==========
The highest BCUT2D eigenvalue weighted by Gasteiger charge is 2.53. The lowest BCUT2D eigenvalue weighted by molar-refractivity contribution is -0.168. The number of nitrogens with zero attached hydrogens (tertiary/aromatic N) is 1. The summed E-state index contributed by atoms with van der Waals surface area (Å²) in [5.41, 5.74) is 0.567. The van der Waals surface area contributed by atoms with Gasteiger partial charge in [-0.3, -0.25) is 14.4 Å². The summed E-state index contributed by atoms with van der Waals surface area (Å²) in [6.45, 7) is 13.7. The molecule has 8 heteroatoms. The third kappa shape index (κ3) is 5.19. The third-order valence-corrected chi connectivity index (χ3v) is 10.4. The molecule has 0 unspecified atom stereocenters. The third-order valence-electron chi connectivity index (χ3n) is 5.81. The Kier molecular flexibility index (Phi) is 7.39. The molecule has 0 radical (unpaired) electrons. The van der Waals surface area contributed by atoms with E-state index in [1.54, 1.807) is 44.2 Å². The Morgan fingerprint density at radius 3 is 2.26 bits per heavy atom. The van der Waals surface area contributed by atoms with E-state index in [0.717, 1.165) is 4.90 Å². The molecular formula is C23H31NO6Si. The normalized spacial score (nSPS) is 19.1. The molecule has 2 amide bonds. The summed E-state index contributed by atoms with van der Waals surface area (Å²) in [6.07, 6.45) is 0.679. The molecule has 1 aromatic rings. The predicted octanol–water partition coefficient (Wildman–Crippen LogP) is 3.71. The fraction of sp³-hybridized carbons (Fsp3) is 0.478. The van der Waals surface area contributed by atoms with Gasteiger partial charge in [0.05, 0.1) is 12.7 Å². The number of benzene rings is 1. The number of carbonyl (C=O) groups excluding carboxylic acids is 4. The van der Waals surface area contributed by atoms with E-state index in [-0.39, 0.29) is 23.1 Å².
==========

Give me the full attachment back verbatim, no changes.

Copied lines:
The highest BCUT2D eigenvalue weighted by Gasteiger charge is 2.53. The lowest BCUT2D eigenvalue weighted by molar-refractivity contribution is -0.168. The number of nitrogens with zero attached hydrogens (tertiary/aromatic N) is 1. The summed E-state index contributed by atoms with van der Waals surface area (Å²) in [5.41, 5.74) is 0.567. The van der Waals surface area contributed by atoms with Gasteiger partial charge in [-0.3, -0.25) is 14.4 Å². The summed E-state index contributed by atoms with van der Waals surface area (Å²) in [6.45, 7) is 13.7. The molecule has 8 heteroatoms. The third kappa shape index (κ3) is 5.19. The third-order valence-corrected chi connectivity index (χ3v) is 10.4. The molecule has 0 unspecified atom stereocenters. The third-order valence-electron chi connectivity index (χ3n) is 5.81. The Kier molecular flexibility index (Phi) is 7.39. The molecule has 0 radical (unpaired) electrons. The van der Waals surface area contributed by atoms with E-state index in [1.54, 1.807) is 44.2 Å². The Morgan fingerprint density at radius 3 is 2.26 bits per heavy atom. The van der Waals surface area contributed by atoms with E-state index in [0.717, 1.165) is 4.90 Å². The molecular formula is C23H31NO6Si. The normalized spacial score (nSPS) is 19.1. The molecule has 2 amide bonds. The summed E-state index contributed by atoms with van der Waals surface area (Å²) in [6.07, 6.45) is 0.679. The molecule has 1 aromatic rings. The predicted octanol–water partition coefficient (Wildman–Crippen LogP) is 3.71. The fraction of sp³-hybridized carbons (Fsp3) is 0.478. The van der Waals surface area contributed by atoms with Gasteiger partial charge in [0.05, 0.1) is 12.7 Å². The number of benzene rings is 1. The number of carbonyl (C=O) groups excluding carboxylic acids is 4. The van der Waals surface area contributed by atoms with E-state index in [-0.39, 0.29) is 23.1 Å².